Jaimie Alexander on Her Thor Breakthrough and Visions of Lara Croft
From her first leading role in the tiny horror thriller Rest Stop to her casting on the cult-darling TV series Kyle XY, Jaimie Alexander already knows a thing or two about career milestones. But little could prepare her for Thor, the Marvel blockbuster that over the last month has put her on silver screens and red carpets around the world.
Directed by Kenneth Branagh, the film features Alexander as Sif, the Asgardian warrior goddess who accompanies the arrogant but well-meaning Thor (Chris Hemsworth) on his interplanetary exploits. When he is banished from Asgard following an ill-advised incursion into mortal-enemy territory, Sif and the rest of Thor's crew travel to Earth to help initiate his return to heroic glory.
It's a role you can expect Alexander to be busy with for a while to come as Marvel develops sequels, continuations, franchise overlaps and the rest of its movie universe, but the actress has other heroes in mind as well. Are we in the presence of the next major female action star? Alexander talked over that future -- as well as her theater past and blockbuster present -- with Movieline.
I hear you're on the road. Where are you off to now?
I'm just up in Toronto. I can't tell you what I'm working on, though.
Ooohh! Top secret!
Yeah! Well, kind of, at least for now. That's what I've been told. It's not a huge deal it's more of a fun project that I decided I wanted to do.
Movie or TV show?
Television, but I'm not a regular. I can tell you that much.
Your bio notes your hometown of Grapevine, Texas. Where is that?
That's where I grew up. I was actually born in Greenville, S.C., but we moved to Texas when I was really little -- maybe 4 years old. And then I grew up in Grapevine. It's right outside of Dallas.
Is that where you first got into acting?
When I was grade school -- maybe seventh or eighth grade -- I took theater for fun. Then, when I got into high school, I actually got kicked out of theater because I can't sing, and a lot of time the productions they put on were musicals. The teacher thought my time was best spent somewhere else. So I went into sports.
So how and when did you continue to pursue acting?
Well, I definitely had a passion for it. I always thought it would be fun, and I was a big goof-off and things like that. And one time, a friend of mine was sick in Texas -- she had her wisdom teeth taken out, and they put her on some kind of medication that made her ill. She had paid a scouting agency -- and we were about the same size, same height, same weight -- and she said, "Will you go in my place? They won't give me my money back." I said, "All right, though I don't really know what you want me to do." So I went.
At the same time, coincidentally, my manager -- who's still my manager today, Randy James -- was in the audience of this showcase because someone he knew was pregnant. They were going to have a baby, and so he went in their place. It was very serendipitous.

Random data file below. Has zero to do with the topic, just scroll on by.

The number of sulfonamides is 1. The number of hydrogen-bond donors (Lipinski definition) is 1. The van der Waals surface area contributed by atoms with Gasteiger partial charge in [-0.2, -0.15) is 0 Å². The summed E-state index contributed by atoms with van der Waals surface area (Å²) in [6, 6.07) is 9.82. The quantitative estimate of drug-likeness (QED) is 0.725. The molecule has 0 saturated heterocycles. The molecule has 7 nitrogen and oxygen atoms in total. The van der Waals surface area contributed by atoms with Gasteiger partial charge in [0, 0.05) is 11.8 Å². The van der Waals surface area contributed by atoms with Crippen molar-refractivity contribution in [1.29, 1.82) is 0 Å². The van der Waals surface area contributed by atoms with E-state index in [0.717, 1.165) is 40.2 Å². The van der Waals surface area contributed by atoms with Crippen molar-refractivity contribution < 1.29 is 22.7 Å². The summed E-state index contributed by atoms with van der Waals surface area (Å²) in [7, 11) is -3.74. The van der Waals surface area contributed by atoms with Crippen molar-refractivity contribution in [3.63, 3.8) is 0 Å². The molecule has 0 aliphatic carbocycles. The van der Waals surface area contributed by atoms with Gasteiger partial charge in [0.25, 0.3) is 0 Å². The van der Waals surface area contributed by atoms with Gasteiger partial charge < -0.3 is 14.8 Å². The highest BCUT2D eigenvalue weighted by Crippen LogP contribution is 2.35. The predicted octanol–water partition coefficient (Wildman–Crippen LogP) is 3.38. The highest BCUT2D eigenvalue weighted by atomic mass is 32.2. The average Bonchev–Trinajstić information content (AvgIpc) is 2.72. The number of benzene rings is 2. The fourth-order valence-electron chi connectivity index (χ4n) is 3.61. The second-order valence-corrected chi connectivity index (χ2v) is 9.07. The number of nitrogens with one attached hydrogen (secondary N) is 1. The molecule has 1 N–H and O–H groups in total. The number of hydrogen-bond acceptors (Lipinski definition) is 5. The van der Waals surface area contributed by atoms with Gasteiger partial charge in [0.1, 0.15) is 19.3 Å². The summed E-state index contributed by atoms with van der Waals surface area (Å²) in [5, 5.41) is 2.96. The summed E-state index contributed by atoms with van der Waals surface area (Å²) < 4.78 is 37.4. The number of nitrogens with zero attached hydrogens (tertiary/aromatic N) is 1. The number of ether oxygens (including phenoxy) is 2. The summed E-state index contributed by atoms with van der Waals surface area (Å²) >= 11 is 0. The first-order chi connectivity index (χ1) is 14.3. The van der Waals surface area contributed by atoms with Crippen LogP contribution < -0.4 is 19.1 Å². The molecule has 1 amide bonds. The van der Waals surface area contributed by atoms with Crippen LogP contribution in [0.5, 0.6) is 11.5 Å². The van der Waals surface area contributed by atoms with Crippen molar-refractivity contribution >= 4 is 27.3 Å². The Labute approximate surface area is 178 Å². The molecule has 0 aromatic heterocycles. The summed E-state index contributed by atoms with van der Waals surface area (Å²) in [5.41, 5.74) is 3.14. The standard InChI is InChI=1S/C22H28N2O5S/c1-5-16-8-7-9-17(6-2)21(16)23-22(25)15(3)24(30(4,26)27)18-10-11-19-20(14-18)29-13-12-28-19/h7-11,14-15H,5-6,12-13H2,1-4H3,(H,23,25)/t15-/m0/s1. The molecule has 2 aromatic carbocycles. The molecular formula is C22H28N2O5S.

What's the path from there to Hollywood?
Randy found me and sent me a few scripts, and this is when I was 17. I was still in high school, so I waited about a year and a half. The summer after graduation I decided to move to L.A. and give it a shot because I wasn't that passionate about much else, to be honest with you. I think if I wasn't an actress I would have been a chef. I might have gone to culinary school. But I just ended up moving to L.A. and trying. It took me a couple years to break in a little bit, but then I just started working.
When did Kyle XY come along?
I think I got that four years after I'd been in L.A., maybe three and a half. I was 22 when I booked that show, but I turned 23 very soon after. It must have been four years.
When you got that show, did it feel like the break it became for you?
You know, it did and it didn't. I thought, "This is going to be an interesting character to play," and I knew I would get publicity from it and that sort of thing. But I also knew that it was on ABC Family, which is a network a lot of people weren't aware of yet. So it was one of those things where I said, "This'll be a great learning experience." I had no idea that I would get as much attention as I did. I had no idea that I was going to be on the billboards with Matt Dallas and all that. So that was a shocker -- coming back to L.A. after shooting the first season I was in, which was season two -- driving around and seeing myself with no belly button on a billboard.
But you also had a leading role in a film at that point, too, right? Rest Stop?
Rest Stop actually came before Kyle XY, and I had no idea what I was doing. Before then I had done some guest starring here and there and some commercials, but I had never really done anything of that caliber that was so demanding. But it was a great experience because I learned the I could take on physical roles really well. I still didn't know what I was doing. It was pretty intense, but it was a lot of fun. Such good people worked on that movie; it was a great experience for me.
How do you mean "physical"? Like rough-and-tumble, or just using your body differently for the character, or...
I had no idea it was going to be as physical as it was, and as time went on, day by day, I thought, "This is really demanding -- but I enjoy it." There's something about it that made me feel more connected to the character and required less effort in the "acting" department because there was so much physicality -- there was so much going on. And then, you know, I got Kyle XY, and that was another physical role. There were a few projects in between that were also physical. So I just think, "Wow." Naturally, when people meet me, I suppose they think, "This girl can really take on this kind of stuff." I'm not sure how it happened, but it seemed to be the alley I walked down.
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